Positive Environment News

Pollution Cited as Factor in French Heat Deaths

Date: 02-Sep-03
Country: FRANCE
Author: Kerstin Gehmlich

"Several hundreds or thousands could have been affected. Maybe between 1,000 and 3,000," said Jean-Felix Bernard, president of France's Conseil National de l'Air, an air quality agency attached to the Environment Ministry.

Hit by the hottest weather in some 60 years, France recorded around 11,400 more deaths than usual in the first two weeks of August. Pensioners have been the worst affected, with many struck down by hyperthermia and dehydration as temperatures rose over 40 degrees Celsius (104 Fahrenheit).

A recent study suggests that pollution may also have been a key cause of death, as searing temperatures and a lack of wind left a cloud of smog hanging over Paris.

Bernard said he based his estimate of pollution-related deaths on a 2002 study by the INVS, a health watchdog within the health ministry. It showed people exposed to polluted air over a period of several days had a much higher mortality risk.

The European Union has also recognized high ozone levels as a health concern in a study published before the heatwave.

"Nearly 1,000 hospital admissions and more than 2,000 premature deaths per year can be attributed to this pollution (high ozone levels) in the EU countries," the European Environment Agency said in a report published in May.

While ozone in the upper atmosphere is vital for filtering out harmful ultraviolet light, ground-level ozone - caused by sunlight reacting with certain forms of pollution, especially car exhaust emissions - can cause respiratory problems.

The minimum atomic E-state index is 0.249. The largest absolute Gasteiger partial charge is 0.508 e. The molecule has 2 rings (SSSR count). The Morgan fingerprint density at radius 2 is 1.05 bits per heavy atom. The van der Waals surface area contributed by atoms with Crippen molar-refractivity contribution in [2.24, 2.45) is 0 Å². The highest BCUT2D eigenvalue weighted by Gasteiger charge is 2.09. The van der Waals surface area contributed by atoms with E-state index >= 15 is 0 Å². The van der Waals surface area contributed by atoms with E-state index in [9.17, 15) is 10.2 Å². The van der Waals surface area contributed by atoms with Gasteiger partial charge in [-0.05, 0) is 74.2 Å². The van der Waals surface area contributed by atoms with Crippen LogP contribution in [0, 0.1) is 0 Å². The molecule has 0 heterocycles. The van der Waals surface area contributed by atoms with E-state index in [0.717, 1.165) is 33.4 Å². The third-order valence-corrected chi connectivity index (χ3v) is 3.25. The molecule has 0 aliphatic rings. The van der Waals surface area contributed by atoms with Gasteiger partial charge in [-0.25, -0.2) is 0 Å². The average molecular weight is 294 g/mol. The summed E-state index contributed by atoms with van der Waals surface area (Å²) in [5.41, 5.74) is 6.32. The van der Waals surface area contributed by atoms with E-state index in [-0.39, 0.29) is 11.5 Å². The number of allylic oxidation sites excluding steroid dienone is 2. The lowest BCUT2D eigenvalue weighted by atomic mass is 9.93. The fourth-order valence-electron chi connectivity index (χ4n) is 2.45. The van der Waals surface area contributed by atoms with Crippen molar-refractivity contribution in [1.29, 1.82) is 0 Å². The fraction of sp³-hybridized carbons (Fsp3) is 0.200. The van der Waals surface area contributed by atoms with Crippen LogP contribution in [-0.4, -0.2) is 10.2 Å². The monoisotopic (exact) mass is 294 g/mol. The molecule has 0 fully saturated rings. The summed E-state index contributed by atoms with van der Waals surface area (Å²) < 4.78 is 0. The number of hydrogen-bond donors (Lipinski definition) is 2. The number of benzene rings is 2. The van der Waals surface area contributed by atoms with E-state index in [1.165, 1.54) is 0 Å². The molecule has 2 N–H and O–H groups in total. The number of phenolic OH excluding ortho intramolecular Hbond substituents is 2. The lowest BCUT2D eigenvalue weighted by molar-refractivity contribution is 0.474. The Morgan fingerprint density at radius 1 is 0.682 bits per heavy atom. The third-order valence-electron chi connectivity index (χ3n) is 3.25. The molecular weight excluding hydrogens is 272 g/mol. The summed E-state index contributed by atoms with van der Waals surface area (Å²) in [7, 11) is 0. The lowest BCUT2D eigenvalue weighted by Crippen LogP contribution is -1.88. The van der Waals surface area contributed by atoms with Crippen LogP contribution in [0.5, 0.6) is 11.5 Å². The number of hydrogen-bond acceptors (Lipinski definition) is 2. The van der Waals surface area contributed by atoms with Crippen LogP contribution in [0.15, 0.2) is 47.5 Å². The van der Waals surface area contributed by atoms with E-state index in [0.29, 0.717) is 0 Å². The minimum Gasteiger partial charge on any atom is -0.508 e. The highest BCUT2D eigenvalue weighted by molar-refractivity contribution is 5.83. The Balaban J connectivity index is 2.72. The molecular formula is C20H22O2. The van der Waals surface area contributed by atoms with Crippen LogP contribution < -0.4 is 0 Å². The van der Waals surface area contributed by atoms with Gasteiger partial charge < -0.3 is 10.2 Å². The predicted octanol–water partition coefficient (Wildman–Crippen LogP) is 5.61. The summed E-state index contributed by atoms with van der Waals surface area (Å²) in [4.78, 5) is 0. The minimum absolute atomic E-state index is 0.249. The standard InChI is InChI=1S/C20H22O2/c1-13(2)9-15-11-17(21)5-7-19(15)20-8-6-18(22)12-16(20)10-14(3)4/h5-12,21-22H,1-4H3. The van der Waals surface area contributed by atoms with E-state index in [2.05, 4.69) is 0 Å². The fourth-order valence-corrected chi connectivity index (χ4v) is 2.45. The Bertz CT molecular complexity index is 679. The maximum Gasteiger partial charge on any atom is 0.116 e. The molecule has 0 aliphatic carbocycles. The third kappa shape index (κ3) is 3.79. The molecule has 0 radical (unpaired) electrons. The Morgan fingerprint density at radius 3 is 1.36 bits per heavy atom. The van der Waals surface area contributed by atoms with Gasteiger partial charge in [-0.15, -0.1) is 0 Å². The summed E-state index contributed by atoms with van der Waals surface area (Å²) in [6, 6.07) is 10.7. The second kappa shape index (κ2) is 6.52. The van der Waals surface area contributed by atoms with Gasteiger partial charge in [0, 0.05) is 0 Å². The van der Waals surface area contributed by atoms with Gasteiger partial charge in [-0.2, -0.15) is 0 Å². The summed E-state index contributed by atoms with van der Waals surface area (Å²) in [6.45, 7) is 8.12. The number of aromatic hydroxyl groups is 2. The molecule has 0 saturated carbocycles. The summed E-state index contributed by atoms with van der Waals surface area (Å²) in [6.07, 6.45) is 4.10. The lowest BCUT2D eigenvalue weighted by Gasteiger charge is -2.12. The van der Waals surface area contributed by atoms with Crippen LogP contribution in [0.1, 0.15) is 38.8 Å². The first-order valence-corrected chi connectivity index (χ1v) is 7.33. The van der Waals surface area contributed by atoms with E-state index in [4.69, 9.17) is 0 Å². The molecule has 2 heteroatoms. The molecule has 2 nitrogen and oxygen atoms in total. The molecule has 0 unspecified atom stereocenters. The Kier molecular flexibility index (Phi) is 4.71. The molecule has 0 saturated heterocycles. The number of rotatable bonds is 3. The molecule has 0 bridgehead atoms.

As temperatures rocketed in France this summer, the French also suffered from record levels of air pollution.

"It's the first year since this form of data collection began in 1991 that we've seen such high ozone values over such a long period," said Joelle Colosio of environmental agency ADEME.

"It has been very hot, with temperatures not even falling significantly during the night, and there has not been a lot of wind, which normally dilutes pollution," she said.


In Spain, where the official heatwave death toll is 101, a group of ecologists wants the government to investigate how many heatwave victims were killed by ozone and other air pollutants.

"This could be one of the keys to the increase in deaths noted this summer in our country and our neighbors (France and Portugal)," Ecologists in Action said in a statement.

A spokeswoman at Spain's health ministry said an investigation into the heatwave - which could be published as early as Friday - would examine all possible causes of death.

The ecologist group said European guidelines state that short-term exposure to ozone levels above 240 micrograms per cubic meter poses a risk to human health.

Levels in Spain spiralled as high as the 288 micrograms recorded in Tarragona on August 5, the group said, adding that in 2003, Spanish ozone levels climbed over the EU's public notification threshold four times as often as during 2002.

In France, the critical EU level was exceeded in many rural areas and cities for several days in August, the ADEME said.

French environmentalists said car use should be reduced and air pollution caused by industry better regulated.

"Having one "car-free" day per year will not be enough," said Yannick Vicaire from Greenpeace. "We will have to seriously consider closing some urban centers to all traffic."

(Additional reporting by Emma Graham-Harrison)

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